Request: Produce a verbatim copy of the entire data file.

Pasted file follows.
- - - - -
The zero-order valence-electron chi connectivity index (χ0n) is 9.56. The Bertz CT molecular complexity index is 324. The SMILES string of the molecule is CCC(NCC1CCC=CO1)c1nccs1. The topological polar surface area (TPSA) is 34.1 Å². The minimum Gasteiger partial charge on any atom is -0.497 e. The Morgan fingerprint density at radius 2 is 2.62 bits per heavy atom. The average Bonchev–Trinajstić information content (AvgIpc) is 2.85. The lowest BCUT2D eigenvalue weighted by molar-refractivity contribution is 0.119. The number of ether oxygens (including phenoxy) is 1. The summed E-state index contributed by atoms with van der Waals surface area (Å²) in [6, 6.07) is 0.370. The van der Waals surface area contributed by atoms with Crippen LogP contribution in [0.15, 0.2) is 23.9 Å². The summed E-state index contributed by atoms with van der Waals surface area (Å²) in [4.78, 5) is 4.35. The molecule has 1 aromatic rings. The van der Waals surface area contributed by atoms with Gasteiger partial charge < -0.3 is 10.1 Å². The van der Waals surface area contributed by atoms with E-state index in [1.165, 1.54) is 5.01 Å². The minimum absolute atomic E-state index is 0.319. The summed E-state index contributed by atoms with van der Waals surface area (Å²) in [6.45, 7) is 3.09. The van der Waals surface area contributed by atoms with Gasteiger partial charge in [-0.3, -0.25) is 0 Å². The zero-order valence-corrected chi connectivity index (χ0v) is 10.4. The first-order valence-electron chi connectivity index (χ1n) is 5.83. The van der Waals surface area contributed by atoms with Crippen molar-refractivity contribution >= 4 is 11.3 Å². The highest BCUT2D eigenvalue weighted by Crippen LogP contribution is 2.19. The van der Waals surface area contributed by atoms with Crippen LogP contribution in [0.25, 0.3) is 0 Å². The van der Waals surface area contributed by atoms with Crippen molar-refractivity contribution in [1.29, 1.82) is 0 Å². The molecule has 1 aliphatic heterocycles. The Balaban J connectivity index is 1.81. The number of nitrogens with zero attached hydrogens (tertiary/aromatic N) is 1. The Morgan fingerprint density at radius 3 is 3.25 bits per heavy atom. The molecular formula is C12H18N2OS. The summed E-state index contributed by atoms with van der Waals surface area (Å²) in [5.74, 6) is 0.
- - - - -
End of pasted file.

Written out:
The zero-order valence-electron chi connectivity index (χ0n) is 9.56. The Bertz CT molecular complexity index is 324. The SMILES string of the molecule is CCC(NCC1CCC=CO1)c1nccs1. The topological polar surface area (TPSA) is 34.1 Å². The minimum Gasteiger partial charge on any atom is -0.497 e. The Morgan fingerprint density at radius 2 is 2.62 bits per heavy atom. The average Bonchev–Trinajstić information content (AvgIpc) is 2.85. The lowest BCUT2D eigenvalue weighted by molar-refractivity contribution is 0.119. The number of ether oxygens (including phenoxy) is 1. The summed E-state index contributed by atoms with van der Waals surface area (Å²) in [6, 6.07) is 0.370. The van der Waals surface area contributed by atoms with Crippen LogP contribution in [0.15, 0.2) is 23.9 Å². The summed E-state index contributed by atoms with van der Waals surface area (Å²) in [4.78, 5) is 4.35. The molecule has 1 aromatic rings. The van der Waals surface area contributed by atoms with Gasteiger partial charge < -0.3 is 10.1 Å². The van der Waals surface area contributed by atoms with E-state index in [1.165, 1.54) is 5.01 Å². The minimum absolute atomic E-state index is 0.319. The summed E-state index contributed by atoms with van der Waals surface area (Å²) in [6.45, 7) is 3.09. The van der Waals surface area contributed by atoms with Gasteiger partial charge in [-0.3, -0.25) is 0 Å². The zero-order valence-corrected chi connectivity index (χ0v) is 10.4. The first-order valence-electron chi connectivity index (χ1n) is 5.83. The van der Waals surface area contributed by atoms with Crippen molar-refractivity contribution >= 4 is 11.3 Å². The highest BCUT2D eigenvalue weighted by Crippen LogP contribution is 2.19. The van der Waals surface area contributed by atoms with Crippen LogP contribution in [0.25, 0.3) is 0 Å². The van der Waals surface area contributed by atoms with Crippen molar-refractivity contribution in [1.29, 1.82) is 0 Å². The molecule has 1 aliphatic heterocycles. The Balaban J connectivity index is 1.81. The number of nitrogens with zero attached hydrogens (tertiary/aromatic N) is 1. The Morgan fingerprint density at radius 3 is 3.25 bits per heavy atom. The molecular formula is C12H18N2OS. The summed E-state index contributed by atoms with van der Waals surface area (Å²) in [5.74, 6) is 0.